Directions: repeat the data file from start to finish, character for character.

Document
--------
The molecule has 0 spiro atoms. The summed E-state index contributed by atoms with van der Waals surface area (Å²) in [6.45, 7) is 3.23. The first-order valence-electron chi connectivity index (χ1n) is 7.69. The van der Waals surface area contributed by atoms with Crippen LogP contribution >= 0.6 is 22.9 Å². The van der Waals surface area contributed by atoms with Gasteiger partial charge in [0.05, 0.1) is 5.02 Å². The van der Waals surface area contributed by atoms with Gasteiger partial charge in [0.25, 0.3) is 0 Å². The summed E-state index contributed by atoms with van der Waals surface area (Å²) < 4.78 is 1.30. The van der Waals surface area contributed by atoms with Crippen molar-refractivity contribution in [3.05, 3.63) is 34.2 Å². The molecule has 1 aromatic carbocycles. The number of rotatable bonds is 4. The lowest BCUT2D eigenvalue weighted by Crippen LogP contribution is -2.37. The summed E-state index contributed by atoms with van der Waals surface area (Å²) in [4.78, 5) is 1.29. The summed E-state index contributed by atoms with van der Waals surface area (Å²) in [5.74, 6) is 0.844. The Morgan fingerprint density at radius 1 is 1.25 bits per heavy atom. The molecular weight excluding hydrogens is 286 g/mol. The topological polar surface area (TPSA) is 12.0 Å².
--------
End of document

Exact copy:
The molecule has 0 spiro atoms. The summed E-state index contributed by atoms with van der Waals surface area (Å²) in [6.45, 7) is 3.23. The first-order valence-electron chi connectivity index (χ1n) is 7.69. The van der Waals surface area contributed by atoms with Crippen LogP contribution >= 0.6 is 22.9 Å². The van der Waals surface area contributed by atoms with Gasteiger partial charge in [0.05, 0.1) is 5.02 Å². The van der Waals surface area contributed by atoms with Gasteiger partial charge in [0.25, 0.3) is 0 Å². The summed E-state index contributed by atoms with van der Waals surface area (Å²) < 4.78 is 1.30. The van der Waals surface area contributed by atoms with Crippen molar-refractivity contribution in [3.05, 3.63) is 34.2 Å². The molecule has 1 aromatic carbocycles. The number of rotatable bonds is 4. The lowest BCUT2D eigenvalue weighted by Crippen LogP contribution is -2.37. The summed E-state index contributed by atoms with van der Waals surface area (Å²) in [4.78, 5) is 1.29. The summed E-state index contributed by atoms with van der Waals surface area (Å²) in [5.74, 6) is 0.844. The Morgan fingerprint density at radius 1 is 1.25 bits per heavy atom. The molecular weight excluding hydrogens is 286 g/mol. The topological polar surface area (TPSA) is 12.0 Å².